I don't disagree. But they are getting there. They basically started the experiment with Mad Men (I believe.) A little cable company decides to gamble and carry an expensive, high quality program none of the networks would carry. It wins best show on TV for years in a row, plus other honors.
So... any guesses as to why AMC keeps jerking the Mad Men creators around with the budget and results in having a skip year where no new episodes of that show air at all?
I mean... you accurately point out that Mad Men was what started it all for AMC, giving it some respectability as a channel with a high-quality program... so if you were AMC... wouldn't you want that show to air every year and not skip a year because you screwed around? And if they wanted to make 16 episodes, would you pay them for 16 or would you force them to scale back to 13?
Then they add another show. And another. And another. Breaking Bad, Walking Dead, The Killing, Hell on Wheels.
I might be wrong since I don't watch all of those... but isn't the Killing canceled? And isn't Breaking Bad on its final season when it comes back this year?
Any word on the next big thing from AMC to fill those slots after they get their new higher rates to invest in quality programming?
The only thing I've heard of... is I heard Robert Kirkman optioned another comic book of his (Thief of Thieves) to AMC for a TV series at some point, but I've heard nothing regarding when that show might air.
This is a cable company that is creating extremely high quality shows that the networks and other channels would never carry.
I'm sure AMC has passed on programs too... so while its fair to note Mad Men was passed up by other networks before AMC took the risk... I wonder how many shows AMC has passed on might have been good?
It's not Pawn Stars or Cajun Pawn or Pawn Queens or Storage Wars or Storage Hunters or We Love Storage, in the copycat way stations do these days.
So... how would you classify "Talking Dead" or "Comic Book Men"? I like Talking Dead, so I'm not slamming it... but it isn't a new concept is it?
Comic Book Men is exactly a "reality" show like Pawn Stars... it even does "challenges" like some of those shows... so before you slam the copycats, you might want to check AMC's other programming slots to see what they are doing the rest of the time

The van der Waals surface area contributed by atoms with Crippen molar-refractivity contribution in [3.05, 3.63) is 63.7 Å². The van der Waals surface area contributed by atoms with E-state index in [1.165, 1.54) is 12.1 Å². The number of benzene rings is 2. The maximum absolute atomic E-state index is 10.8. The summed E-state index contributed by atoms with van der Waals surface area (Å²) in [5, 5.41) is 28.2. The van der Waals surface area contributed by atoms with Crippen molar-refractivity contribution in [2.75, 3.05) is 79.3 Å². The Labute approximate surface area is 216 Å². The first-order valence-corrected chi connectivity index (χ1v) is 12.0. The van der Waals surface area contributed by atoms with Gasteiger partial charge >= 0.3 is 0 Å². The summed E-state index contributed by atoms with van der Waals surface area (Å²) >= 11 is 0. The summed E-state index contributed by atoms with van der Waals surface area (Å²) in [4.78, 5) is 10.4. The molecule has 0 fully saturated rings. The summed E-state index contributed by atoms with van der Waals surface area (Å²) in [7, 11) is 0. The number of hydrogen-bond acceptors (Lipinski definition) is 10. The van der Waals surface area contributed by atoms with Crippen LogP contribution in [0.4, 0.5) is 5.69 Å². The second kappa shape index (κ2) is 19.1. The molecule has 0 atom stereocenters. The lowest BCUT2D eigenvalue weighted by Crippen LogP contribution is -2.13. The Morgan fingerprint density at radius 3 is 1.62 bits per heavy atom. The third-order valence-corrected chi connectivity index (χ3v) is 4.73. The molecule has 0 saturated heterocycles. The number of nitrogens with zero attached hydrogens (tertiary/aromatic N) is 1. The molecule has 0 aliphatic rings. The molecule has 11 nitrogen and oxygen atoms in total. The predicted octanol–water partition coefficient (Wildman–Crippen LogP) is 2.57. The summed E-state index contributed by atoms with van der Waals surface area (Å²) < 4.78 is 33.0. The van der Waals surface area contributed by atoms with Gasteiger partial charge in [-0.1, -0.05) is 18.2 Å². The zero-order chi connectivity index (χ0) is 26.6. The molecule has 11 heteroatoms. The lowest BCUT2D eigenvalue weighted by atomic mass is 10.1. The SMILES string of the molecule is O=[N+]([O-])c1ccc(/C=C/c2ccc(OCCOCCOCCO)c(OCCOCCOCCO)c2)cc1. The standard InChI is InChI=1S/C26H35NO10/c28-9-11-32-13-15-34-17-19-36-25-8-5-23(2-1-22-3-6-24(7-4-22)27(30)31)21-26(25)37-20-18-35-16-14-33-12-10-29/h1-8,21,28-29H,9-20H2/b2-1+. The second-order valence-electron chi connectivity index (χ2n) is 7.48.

Me - I'm more interested in quality than how many people watch. If someone is more interested in how many people watch as an indicator of whether it should be carried, then we're doomed to some extremely crappy TV.
Umm... except the very network you are cheering for doesn't care if you like the show or not either! They only care about their ratings. AMC will cancel a show in a heartbeat if the ratings go down... no matter how good you or I think it is.
That's why anything stays on the air on commercial television. Lots of good shows pull poor ratings and get canceled while crap shows get strong ratings and stay... that's the unfortunate state of things.
Sorry, I just don't agree with all of you making the ratings argument.
It doesn't matter whether you agree or not... the advertisers won't pay for commercial spots on a low-rated show... so AMC won't keep a low-rated show on the air. That's how TV works.
I've seen a lot of shows that I liked (Firefly, Dollhouse, Journeyman, Awake, Ringer, Tru Calling, etc.) get canceled after 1 or sometimes 1.5 seasons because of low ratings... even if there were lots of fans, just not enough to sustain the show.
I pay for HBO a la carte because I like the quality and diversity of programming they offer. If AMC wants that type of subscriber they're more than welcome to ask DISH to carry their programming a la carte. As has been discussed repeatedly in this thread they don't want that because the number of people such as yourself who would subscribe wouldn't be enough to sustain their programming.
Exactly... Channels like AMC always have the option to be a la carte and name their price... but most of them know they make more money taking 25 cents from 10 million subscribers in a particular tier than they would asking $2-$5 a la carte.
The other thing that comes into play with a channel like AMC.. I only watch the Walking Dead... and it has 13 episodes... so if I could get AMC a la carte, I would sign up for about 3 months of the year to watch Walking Dead and then drop it again. I wouldn't keep AMC year round when I only watch Walking Dead (and Talking Dead that airs afterwards of course).
AMC knows it is less likely a person jumps up a tier for a couple of months then jumps down just for their channel... so they can depend on that revenue year round.